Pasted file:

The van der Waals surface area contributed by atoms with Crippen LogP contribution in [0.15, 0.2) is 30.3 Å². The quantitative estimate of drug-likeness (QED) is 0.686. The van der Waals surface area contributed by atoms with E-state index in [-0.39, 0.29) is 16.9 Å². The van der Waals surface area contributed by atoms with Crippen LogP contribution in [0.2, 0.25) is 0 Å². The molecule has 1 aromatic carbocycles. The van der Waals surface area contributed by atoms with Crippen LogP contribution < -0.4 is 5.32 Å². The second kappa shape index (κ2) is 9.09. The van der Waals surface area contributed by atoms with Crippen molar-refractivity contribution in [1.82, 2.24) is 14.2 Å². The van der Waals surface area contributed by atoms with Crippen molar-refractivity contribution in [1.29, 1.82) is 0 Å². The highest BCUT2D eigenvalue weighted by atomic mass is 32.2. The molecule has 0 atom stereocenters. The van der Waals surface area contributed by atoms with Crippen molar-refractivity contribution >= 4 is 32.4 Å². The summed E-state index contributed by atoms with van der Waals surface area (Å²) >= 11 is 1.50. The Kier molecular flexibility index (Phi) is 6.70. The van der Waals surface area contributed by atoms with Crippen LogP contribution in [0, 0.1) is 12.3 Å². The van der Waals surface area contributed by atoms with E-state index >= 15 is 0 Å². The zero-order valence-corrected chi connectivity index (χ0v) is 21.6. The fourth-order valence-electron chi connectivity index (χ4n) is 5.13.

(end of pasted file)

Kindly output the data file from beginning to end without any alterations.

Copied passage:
The van der Waals surface area contributed by atoms with Crippen LogP contribution in [0.15, 0.2) is 30.3 Å². The quantitative estimate of drug-likeness (QED) is 0.686. The van der Waals surface area contributed by atoms with E-state index in [-0.39, 0.29) is 16.9 Å². The van der Waals surface area contributed by atoms with Crippen LogP contribution in [0.2, 0.25) is 0 Å². The molecule has 1 aromatic carbocycles. The van der Waals surface area contributed by atoms with Crippen LogP contribution < -0.4 is 5.32 Å². The second kappa shape index (κ2) is 9.09. The van der Waals surface area contributed by atoms with Crippen molar-refractivity contribution in [1.82, 2.24) is 14.2 Å². The van der Waals surface area contributed by atoms with Crippen molar-refractivity contribution in [1.29, 1.82) is 0 Å². The highest BCUT2D eigenvalue weighted by atomic mass is 32.2. The molecule has 0 atom stereocenters. The van der Waals surface area contributed by atoms with Crippen molar-refractivity contribution >= 4 is 32.4 Å². The summed E-state index contributed by atoms with van der Waals surface area (Å²) >= 11 is 1.50. The Kier molecular flexibility index (Phi) is 6.70. The van der Waals surface area contributed by atoms with Crippen LogP contribution in [0, 0.1) is 12.3 Å². The van der Waals surface area contributed by atoms with E-state index >= 15 is 0 Å². The zero-order valence-corrected chi connectivity index (χ0v) is 21.6. The fourth-order valence-electron chi connectivity index (χ4n) is 5.13.